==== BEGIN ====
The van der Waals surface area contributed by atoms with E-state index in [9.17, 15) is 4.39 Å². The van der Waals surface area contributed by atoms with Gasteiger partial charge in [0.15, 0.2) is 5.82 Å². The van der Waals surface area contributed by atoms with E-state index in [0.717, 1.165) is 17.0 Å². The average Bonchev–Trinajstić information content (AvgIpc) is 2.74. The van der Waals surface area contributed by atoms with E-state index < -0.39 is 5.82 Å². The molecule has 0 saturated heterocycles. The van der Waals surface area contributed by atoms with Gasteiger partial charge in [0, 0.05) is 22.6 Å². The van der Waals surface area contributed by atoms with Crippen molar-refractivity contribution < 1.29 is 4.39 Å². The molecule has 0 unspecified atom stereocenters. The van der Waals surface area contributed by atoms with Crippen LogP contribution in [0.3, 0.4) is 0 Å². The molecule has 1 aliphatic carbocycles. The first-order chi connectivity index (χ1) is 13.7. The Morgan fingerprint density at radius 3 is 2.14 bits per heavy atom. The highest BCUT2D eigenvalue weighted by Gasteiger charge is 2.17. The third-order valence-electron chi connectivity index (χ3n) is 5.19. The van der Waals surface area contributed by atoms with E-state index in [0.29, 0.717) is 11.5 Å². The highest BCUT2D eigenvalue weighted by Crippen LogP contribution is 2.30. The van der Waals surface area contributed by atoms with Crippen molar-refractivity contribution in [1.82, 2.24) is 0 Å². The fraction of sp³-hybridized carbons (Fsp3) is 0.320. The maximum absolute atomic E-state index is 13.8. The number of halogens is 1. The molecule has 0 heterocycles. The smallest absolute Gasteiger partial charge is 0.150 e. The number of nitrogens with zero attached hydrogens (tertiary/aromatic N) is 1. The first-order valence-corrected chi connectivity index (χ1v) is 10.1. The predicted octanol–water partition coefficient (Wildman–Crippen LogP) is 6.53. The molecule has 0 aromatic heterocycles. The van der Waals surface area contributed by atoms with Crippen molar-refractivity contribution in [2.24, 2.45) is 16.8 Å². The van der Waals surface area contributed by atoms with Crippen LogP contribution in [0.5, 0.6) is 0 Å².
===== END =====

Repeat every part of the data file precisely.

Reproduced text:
The van der Waals surface area contributed by atoms with E-state index in [9.17, 15) is 4.39 Å². The van der Waals surface area contributed by atoms with Gasteiger partial charge in [0.15, 0.2) is 5.82 Å². The van der Waals surface area contributed by atoms with E-state index in [0.717, 1.165) is 17.0 Å². The average Bonchev–Trinajstić information content (AvgIpc) is 2.74. The van der Waals surface area contributed by atoms with E-state index < -0.39 is 5.82 Å². The molecule has 0 saturated heterocycles. The van der Waals surface area contributed by atoms with Gasteiger partial charge in [0, 0.05) is 22.6 Å². The van der Waals surface area contributed by atoms with Crippen molar-refractivity contribution < 1.29 is 4.39 Å². The molecule has 0 unspecified atom stereocenters. The van der Waals surface area contributed by atoms with Crippen LogP contribution in [0.3, 0.4) is 0 Å². The molecule has 1 aliphatic carbocycles. The first-order chi connectivity index (χ1) is 13.7. The Morgan fingerprint density at radius 3 is 2.14 bits per heavy atom. The highest BCUT2D eigenvalue weighted by Gasteiger charge is 2.17. The third-order valence-electron chi connectivity index (χ3n) is 5.19. The van der Waals surface area contributed by atoms with E-state index in [0.29, 0.717) is 11.5 Å². The highest BCUT2D eigenvalue weighted by Crippen LogP contribution is 2.30. The van der Waals surface area contributed by atoms with Crippen molar-refractivity contribution in [1.82, 2.24) is 0 Å². The fraction of sp³-hybridized carbons (Fsp3) is 0.320. The maximum absolute atomic E-state index is 13.8. The number of halogens is 1. The molecule has 0 heterocycles. The smallest absolute Gasteiger partial charge is 0.150 e. The number of nitrogens with zero attached hydrogens (tertiary/aromatic N) is 1. The first-order valence-corrected chi connectivity index (χ1v) is 10.1. The predicted octanol–water partition coefficient (Wildman–Crippen LogP) is 6.53. The molecule has 0 aromatic heterocycles. The van der Waals surface area contributed by atoms with Crippen molar-refractivity contribution in [2.24, 2.45) is 16.8 Å². The van der Waals surface area contributed by atoms with Crippen LogP contribution in [0.5, 0.6) is 0 Å².